The secretary of state will have the authority to postpone and reschedule local elections under extreme weather conditions, according to proposed legislation. The bill is designed to address the confusion that arose last March, when an Election Day nor’easter threw elections for municipal officials and local ballot questions into chaos. A House-Senate committee created to resolve conflicts that surfaced last March unanimously agreed to draft a bill that settles the matter in a way more satisfactory to the secretary of state than to the N.H. Municipal Association. According to draft language endorsed by the five-member committee on Monday, the secretary of state can postpone local or school district elections if he believes that an emergency exists, if the governor has declared a state of emergency, or if a town moderator requests such a delay based on an “extreme weather emergency or imminent serious threat to public health and safety.”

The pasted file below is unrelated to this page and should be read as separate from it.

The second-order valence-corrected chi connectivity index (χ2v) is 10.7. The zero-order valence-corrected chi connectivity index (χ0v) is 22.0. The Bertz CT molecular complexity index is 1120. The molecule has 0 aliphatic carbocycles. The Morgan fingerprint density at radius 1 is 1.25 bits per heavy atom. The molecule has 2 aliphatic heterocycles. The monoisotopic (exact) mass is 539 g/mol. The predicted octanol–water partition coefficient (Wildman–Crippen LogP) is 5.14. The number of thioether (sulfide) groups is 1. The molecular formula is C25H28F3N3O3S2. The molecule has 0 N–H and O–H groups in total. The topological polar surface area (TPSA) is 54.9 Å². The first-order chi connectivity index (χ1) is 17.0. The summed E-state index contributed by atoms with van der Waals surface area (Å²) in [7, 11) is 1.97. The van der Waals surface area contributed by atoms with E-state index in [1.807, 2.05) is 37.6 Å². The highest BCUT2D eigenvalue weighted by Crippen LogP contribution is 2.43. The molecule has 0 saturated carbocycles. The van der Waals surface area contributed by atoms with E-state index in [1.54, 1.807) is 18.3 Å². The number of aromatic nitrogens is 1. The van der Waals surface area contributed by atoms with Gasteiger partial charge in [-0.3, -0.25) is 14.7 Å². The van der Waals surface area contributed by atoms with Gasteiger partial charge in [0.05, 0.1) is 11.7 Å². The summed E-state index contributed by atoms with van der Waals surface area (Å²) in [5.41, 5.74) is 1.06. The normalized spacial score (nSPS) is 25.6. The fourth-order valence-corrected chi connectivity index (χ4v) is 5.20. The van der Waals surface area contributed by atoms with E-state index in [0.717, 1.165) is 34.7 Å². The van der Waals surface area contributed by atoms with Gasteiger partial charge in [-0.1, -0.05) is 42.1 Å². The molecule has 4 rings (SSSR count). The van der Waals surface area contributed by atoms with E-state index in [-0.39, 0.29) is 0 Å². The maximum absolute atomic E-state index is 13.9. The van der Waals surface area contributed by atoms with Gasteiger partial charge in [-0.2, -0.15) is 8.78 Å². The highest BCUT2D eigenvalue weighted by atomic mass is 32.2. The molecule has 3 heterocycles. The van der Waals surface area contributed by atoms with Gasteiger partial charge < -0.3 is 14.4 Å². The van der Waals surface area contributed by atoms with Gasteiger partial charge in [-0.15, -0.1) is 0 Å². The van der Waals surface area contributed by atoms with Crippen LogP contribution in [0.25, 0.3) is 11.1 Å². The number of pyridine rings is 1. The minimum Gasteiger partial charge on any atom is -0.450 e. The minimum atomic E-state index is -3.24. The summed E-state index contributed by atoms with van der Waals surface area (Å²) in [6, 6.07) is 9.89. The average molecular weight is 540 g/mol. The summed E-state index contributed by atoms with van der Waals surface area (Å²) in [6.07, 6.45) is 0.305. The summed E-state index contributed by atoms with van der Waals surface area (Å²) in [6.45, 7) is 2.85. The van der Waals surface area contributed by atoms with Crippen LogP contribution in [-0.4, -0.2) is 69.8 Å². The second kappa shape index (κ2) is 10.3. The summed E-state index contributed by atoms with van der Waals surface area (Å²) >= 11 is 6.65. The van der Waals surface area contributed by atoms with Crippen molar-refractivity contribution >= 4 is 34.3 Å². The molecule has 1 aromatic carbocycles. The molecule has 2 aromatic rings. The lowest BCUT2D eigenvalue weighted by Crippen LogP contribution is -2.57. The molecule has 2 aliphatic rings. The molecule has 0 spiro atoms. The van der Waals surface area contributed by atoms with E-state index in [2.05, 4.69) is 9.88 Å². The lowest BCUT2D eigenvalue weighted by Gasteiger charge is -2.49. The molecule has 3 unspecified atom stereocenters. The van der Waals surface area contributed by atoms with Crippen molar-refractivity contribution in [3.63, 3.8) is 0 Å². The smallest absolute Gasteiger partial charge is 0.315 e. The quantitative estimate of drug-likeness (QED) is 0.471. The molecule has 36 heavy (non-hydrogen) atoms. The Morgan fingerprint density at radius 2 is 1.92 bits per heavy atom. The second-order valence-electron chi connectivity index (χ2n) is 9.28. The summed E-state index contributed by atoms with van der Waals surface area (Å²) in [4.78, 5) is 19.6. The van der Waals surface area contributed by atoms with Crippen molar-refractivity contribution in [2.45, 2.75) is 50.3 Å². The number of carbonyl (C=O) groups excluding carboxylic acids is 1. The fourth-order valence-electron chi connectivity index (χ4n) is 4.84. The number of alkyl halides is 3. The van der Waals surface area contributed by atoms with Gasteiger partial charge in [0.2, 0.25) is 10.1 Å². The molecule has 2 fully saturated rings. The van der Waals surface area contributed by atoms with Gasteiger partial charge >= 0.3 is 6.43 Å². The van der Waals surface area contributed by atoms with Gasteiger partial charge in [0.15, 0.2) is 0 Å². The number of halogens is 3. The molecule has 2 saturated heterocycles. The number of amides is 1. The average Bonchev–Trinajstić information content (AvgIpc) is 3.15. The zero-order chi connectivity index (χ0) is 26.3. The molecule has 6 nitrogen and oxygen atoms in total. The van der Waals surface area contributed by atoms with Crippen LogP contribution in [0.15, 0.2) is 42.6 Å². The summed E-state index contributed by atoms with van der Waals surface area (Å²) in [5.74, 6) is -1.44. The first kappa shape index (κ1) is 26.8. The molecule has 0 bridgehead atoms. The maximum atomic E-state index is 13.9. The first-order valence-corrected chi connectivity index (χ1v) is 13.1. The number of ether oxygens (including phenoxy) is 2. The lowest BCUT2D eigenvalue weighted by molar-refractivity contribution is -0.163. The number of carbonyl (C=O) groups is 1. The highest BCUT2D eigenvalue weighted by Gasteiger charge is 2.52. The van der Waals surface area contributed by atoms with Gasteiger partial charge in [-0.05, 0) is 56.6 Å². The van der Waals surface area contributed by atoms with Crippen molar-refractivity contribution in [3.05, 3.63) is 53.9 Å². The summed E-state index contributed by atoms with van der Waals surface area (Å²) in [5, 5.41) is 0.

State Sen. Jeff Woodburn, D-Whitefield, had argued throughout the committee deliberations to give local officials the right to reschedule local elections at their own discretion, but in the end endorsed the compromise.
In March, Secretary of State Bill Gardner took the position that there was no provision whatsoever for postponing and rescheduling an election.
“I obviously wanted the local control, but I think as a practical matter the local officials will be listened to,” Woodburn said. “I can’t imagine the secretary of state saying ’No’ if a town has a legitimate reason for wanting to postpone.”